(NaturalNews) The use of antibiotics during premature labor may increase an infant's risk of developing cerebral palsy, according to a study conducted by researchers from Oxford University.
"This highlights the importance of fully understanding both the immediate and long-term impact of the care and treatment that both mother and baby receive at this crucial time," said a spokesperson for the infant care nonprofit Bliss.
In 2001, the largest study of premature labor in history (known as ORACLE) concluded that the antibiotics erythromycin and co-amoxiclav could reduce negative infant outcomes in some cases of premature labor - namely, cases in which the mother's water had already broken.
In the new study, researchers followed up on the children from the ORACLE study at the age of seven and examined their rates of cerebral palsy and related problems.
Cerebral palsy refers to a variety of physical disabilities caused by damage to the brain during early development. Up to 50 percent of cerebral palsy cases arrive in premature infants (those delivered before 37 weeks of gestation).
The researchers found no negative effects among children of women who had been given antibiotics after their waters had broken. But among the rest of the children, use of either antibiotic significantly increased the risk of physical or mental impairment, and more than doubled the risk of cerebral palsy.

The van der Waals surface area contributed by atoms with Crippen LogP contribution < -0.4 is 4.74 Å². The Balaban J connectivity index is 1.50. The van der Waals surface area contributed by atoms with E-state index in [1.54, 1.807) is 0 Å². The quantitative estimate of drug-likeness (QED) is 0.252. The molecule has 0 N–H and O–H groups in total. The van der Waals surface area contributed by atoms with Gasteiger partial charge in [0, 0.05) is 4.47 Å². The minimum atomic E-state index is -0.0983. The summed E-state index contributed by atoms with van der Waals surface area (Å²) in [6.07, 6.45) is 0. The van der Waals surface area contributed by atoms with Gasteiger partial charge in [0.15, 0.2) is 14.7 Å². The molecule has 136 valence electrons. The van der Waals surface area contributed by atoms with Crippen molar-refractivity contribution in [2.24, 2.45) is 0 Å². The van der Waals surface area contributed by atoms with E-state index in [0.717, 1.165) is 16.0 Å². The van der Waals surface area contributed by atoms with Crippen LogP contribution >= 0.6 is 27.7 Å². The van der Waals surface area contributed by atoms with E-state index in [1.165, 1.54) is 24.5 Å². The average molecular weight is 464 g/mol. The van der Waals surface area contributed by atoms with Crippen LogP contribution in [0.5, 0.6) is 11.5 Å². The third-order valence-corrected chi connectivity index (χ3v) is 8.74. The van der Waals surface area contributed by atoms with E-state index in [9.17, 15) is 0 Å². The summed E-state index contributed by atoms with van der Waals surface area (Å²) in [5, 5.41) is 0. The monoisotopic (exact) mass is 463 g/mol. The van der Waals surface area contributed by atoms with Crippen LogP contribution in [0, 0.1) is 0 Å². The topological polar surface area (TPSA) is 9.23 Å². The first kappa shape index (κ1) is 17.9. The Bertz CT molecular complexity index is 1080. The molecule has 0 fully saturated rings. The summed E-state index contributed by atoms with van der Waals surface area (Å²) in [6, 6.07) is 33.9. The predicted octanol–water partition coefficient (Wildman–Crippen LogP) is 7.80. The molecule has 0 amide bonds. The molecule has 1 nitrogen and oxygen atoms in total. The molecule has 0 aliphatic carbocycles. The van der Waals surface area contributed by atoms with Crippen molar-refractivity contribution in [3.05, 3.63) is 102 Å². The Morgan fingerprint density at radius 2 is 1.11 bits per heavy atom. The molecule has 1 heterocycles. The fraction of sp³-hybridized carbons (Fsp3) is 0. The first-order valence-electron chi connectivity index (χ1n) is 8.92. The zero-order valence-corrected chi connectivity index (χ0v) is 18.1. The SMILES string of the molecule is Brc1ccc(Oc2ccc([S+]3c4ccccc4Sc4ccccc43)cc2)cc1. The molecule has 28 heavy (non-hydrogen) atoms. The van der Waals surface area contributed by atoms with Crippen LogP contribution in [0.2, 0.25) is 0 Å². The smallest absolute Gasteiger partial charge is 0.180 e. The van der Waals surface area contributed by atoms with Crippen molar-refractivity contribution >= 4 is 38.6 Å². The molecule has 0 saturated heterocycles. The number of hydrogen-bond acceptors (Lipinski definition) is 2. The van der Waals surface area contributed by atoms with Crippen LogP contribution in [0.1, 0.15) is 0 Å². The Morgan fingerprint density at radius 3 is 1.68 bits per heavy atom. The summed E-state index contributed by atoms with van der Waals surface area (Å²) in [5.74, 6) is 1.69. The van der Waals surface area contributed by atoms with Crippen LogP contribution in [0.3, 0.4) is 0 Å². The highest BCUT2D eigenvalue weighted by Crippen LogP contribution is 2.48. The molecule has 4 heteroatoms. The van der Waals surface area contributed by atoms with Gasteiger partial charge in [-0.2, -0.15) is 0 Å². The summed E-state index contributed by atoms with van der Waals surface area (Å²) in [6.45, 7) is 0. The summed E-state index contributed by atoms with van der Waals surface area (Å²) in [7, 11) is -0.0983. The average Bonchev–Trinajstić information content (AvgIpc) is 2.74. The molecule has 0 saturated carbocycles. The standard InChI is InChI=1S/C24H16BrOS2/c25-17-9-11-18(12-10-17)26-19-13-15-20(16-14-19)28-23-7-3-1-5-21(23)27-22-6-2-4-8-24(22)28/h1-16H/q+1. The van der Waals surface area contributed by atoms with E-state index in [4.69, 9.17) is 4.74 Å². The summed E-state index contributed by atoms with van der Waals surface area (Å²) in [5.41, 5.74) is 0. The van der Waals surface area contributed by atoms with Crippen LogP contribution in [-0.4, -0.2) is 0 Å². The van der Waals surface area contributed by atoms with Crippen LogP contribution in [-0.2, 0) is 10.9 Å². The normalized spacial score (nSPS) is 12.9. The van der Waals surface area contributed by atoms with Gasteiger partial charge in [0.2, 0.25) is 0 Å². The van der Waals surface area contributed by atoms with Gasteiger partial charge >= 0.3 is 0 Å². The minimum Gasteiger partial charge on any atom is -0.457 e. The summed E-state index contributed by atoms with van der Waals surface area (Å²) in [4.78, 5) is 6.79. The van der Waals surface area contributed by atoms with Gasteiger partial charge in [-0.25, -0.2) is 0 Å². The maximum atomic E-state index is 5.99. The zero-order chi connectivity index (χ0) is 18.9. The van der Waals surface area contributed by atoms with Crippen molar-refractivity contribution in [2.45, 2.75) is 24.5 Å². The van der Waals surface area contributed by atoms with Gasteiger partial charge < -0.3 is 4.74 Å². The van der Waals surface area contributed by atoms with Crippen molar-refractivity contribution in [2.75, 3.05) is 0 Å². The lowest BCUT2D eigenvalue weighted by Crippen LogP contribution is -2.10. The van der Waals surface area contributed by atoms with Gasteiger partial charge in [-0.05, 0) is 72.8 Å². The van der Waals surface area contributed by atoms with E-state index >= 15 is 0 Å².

While only 2 percent of premature infants whose mothers had not been given antibiotics developed cerebral palsy, 5 percent of those whose mothers were given both antibiotics
The researchers said that antibiotics probably do not damage the infant directly, but may contribute to the risk of cerebral palsy by artificially extending gestation.
"We have a suspicion that infection is implicated in premature labor
," researcher Peter Brocklehurst said. "Antibiotics may merely suppress levels of infection to stop preterm labor, but the baby remains in a hostile environment."
Health professionals emphasized that the study findings should not make pregnant women with severe infections afraid to use antibiotics, as such infections can also severely harm an unborn child.
Sources for this story include: news.bbc.co.uk.
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